In the age of Instagram and rapidly consumable content, Young and Abraham find conversations with artists to be the most exciting aspect of art collecting. “For us, it became really important to not only think of collecting as owning an object but championing the narratives and the person behind it,” Young said. With the awareness that it takes time to become familiar with an artist’s practice, they focus on first building relationships with artists through studio visits.
Yowshien Kuo, Slipped in Hope, 2020. Courtesy of the artist and Young-Abraham Collection.
“Community is so important for diasporic people and we’re so inspired by HAUSEN’s and ARTNOIR’s communities,” said Abraham. “I think that’s something that’s slightly missing from the Asian diasporic community of artists.” During studio visits, Young and Abraham noticed common themes and difficulties that artists of Asian descent encountered, such as how to render their skin color.
The painted portraits in the Young-Abraham Collection show the wide breadth of approaches, including figures that materialize from sandy yellow, rich brown, and even glowing pink hues. At the center of Yowshien Kuo’s Slipped in Hope (2020), for example, is a light-skinned Asian woman who’s closer in complexion to the yellow woman in Dominique Fung’s Matrilineality (2019) than the brown Asian men that surround her. “Representations of Asian bodies have always been such a question mark,” Young explained. “I think we tend to gravitate more towards figurative art for that reason.” While Nadia Waheed depicts her South Asian figure in an otherworldly magenta in Moksha (2019), the glassy-eyed girl in Sasha Gordon’s Flirting with No One (2020) has a blue forehead that fades to orange around her cheeks and yellow by her chin. The latter piece is reminiscent of what fellow biracial artist Devan Shimoyama has called “temperature zones in the body” within his own oeuvre.
Young and Abraham hope to encourage greater dialogue and collaboration among artists of the Asian diaspora, introducing artists to the works of others who are exploring related themes. “It’s about finding community,” said Young. “We see it somewhat with Asian artists, but there’s definitely room for that community to grow and we really strive to help push that along.”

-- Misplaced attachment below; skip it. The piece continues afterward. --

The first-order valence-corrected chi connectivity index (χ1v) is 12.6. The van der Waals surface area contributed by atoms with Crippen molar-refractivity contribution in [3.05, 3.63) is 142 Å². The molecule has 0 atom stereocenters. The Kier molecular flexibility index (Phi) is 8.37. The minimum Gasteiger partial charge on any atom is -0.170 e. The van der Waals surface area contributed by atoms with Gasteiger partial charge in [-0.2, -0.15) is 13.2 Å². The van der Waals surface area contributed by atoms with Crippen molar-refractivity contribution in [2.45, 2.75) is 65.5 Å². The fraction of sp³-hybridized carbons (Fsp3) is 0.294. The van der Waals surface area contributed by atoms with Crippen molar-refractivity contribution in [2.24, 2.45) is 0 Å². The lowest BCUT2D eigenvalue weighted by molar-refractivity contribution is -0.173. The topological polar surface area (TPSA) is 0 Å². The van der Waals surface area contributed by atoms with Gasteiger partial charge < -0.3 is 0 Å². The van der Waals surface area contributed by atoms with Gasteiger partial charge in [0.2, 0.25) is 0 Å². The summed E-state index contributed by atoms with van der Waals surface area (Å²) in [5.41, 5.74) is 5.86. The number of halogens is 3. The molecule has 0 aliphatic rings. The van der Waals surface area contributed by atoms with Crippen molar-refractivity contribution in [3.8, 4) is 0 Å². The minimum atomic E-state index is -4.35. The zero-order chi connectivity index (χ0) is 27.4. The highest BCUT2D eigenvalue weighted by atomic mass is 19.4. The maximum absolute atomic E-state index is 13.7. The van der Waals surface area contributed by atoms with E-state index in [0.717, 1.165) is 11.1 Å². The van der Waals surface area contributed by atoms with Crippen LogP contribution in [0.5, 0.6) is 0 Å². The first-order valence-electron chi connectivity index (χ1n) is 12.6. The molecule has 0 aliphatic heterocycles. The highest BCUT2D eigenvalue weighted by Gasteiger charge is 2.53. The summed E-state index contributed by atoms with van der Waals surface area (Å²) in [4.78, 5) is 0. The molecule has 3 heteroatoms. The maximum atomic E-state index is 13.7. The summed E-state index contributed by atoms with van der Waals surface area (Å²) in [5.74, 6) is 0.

Their first in-person studio visit since the outbreak of COVID-19 was with abstract artist Patrick Alston, whose work they encountered through the benefit auction “ARTNOIR From: Friends To: Friends” hosted by Artsy this past summer. “I think the pandemic has really pressure-tested the role of the art collector and what we can do beyond the transaction of owning a painting or an object,” Young said.
Installation view, from left to right and top to bottom, of Dennis Osadebe, Quick Gateway, 2018; Dominique Fung, Matrilineality, 2019; and Jonathan Chapline, Potted Plant II, 2018. Courtesy of the artists and Young-Abraham Collection.
Young and Abraham are in the early stages of piloting a small program to provide free artist studios for those who are no longer able to afford a work space or lost their university-provided space in the wake of COVID-19. “Is this weird that we’re not artists and we’re renting studio space?” asked Young. “I feel like our experience in the art world is filled with those, ‘Is that weird? Is it weird to do this?’” Abraham added.
Approaching the arts scene with fresh eyes has allowed them to consider more inventive ways to support artists beyond acquisitions. Another example is that they encourage the inclusion of resale clauses—from right of first refusal to royalty or profit share clauses—when adding an artwork to their collection. During a time when more and more recently established artists of color are seeing their artworks flipped at auction, such advocacy for artist equity becomes even more urgent. “It’s weird that we’re commodifying everything and seeing artworks as assets, when it comes from such a personal place or it’s inherently connected to the artist’s identity,” Abraham explained. “I think you should be precious with your stories, and this is one way to do it.”
Maia Cruz Palileo, Afterward, 2019. Courtesy of the artist and Young-Abraham Collection.
Whereas private collections have historically lacked transparency, Young and Abraham are eager to highlight their artworks. They built a dedicated website to offer more information on the artists they admire. “It was such a bizarre concept to me that people acquired things and hid them away in a dark corner where no one else saw it,” Young said. “These are narratives and people who need to be heard, and so how loud is that voice if it’s just in our apartment?”
With this in mind, the couple also loans out works from their collection to exhibitions around the world. Fung’s Matrilineality is currently on view in “Friends and Friends of Friends: Artistic Communities in the Age of Social Media” at Schlossmuseum in Austria, and Maia Cruz Palileo’s Afterward (2019) is featured in “RELATIONS: Diaspora and Painting” at the PHI Foundation for Contemporary Art in Montreal.
“I would love it if our walls were empty because the artworks were all being shown in physical spaces elsewhere,” Young said, turning to Abraham. “I know you would be extremely sad by that.”